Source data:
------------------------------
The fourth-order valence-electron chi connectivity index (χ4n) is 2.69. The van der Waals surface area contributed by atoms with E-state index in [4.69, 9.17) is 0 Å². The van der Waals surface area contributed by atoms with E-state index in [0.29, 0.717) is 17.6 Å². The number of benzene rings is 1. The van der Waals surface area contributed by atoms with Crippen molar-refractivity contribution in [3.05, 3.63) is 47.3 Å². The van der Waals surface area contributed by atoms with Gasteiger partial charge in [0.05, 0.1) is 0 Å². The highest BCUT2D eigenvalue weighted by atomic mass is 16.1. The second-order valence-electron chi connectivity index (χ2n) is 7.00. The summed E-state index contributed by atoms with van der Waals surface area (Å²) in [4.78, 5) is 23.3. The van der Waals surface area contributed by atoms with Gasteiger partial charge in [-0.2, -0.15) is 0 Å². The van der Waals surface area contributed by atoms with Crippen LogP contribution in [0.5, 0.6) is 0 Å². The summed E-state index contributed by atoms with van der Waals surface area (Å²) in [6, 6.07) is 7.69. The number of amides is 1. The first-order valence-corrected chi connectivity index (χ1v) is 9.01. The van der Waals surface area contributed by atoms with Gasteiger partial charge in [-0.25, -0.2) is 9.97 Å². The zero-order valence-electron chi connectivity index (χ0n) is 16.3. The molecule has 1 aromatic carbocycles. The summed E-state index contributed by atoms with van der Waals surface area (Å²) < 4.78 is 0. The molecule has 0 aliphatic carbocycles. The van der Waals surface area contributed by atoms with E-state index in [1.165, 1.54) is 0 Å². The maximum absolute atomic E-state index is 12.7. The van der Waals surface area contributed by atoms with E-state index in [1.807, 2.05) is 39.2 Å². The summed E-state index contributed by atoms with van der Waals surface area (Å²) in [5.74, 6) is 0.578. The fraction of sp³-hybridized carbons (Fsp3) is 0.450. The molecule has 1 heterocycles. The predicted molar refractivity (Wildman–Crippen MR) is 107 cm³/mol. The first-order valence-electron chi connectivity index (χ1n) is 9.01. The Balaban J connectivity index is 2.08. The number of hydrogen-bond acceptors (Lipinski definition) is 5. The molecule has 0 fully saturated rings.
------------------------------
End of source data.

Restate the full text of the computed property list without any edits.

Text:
The fourth-order valence-electron chi connectivity index (χ4n) is 2.69. The van der Waals surface area contributed by atoms with E-state index in [4.69, 9.17) is 0 Å². The van der Waals surface area contributed by atoms with E-state index in [0.29, 0.717) is 17.6 Å². The number of benzene rings is 1. The van der Waals surface area contributed by atoms with Crippen molar-refractivity contribution in [3.05, 3.63) is 47.3 Å². The van der Waals surface area contributed by atoms with Gasteiger partial charge in [0.05, 0.1) is 0 Å². The highest BCUT2D eigenvalue weighted by atomic mass is 16.1. The second-order valence-electron chi connectivity index (χ2n) is 7.00. The summed E-state index contributed by atoms with van der Waals surface area (Å²) in [4.78, 5) is 23.3. The van der Waals surface area contributed by atoms with Gasteiger partial charge in [-0.2, -0.15) is 0 Å². The van der Waals surface area contributed by atoms with Crippen LogP contribution in [0.5, 0.6) is 0 Å². The summed E-state index contributed by atoms with van der Waals surface area (Å²) in [6, 6.07) is 7.69. The number of amides is 1. The first-order valence-corrected chi connectivity index (χ1v) is 9.01. The van der Waals surface area contributed by atoms with Gasteiger partial charge in [-0.25, -0.2) is 9.97 Å². The zero-order valence-electron chi connectivity index (χ0n) is 16.3. The molecule has 1 aromatic carbocycles. The summed E-state index contributed by atoms with van der Waals surface area (Å²) < 4.78 is 0. The molecule has 0 aliphatic carbocycles. The van der Waals surface area contributed by atoms with E-state index in [1.165, 1.54) is 0 Å². The maximum absolute atomic E-state index is 12.7. The van der Waals surface area contributed by atoms with E-state index in [1.807, 2.05) is 39.2 Å². The summed E-state index contributed by atoms with van der Waals surface area (Å²) in [5.74, 6) is 0.578. The fraction of sp³-hybridized carbons (Fsp3) is 0.450. The molecule has 1 heterocycles. The predicted molar refractivity (Wildman–Crippen MR) is 107 cm³/mol. The first-order valence-electron chi connectivity index (χ1n) is 9.01. The Balaban J connectivity index is 2.08. The number of hydrogen-bond acceptors (Lipinski definition) is 5. The molecule has 0 fully saturated rings.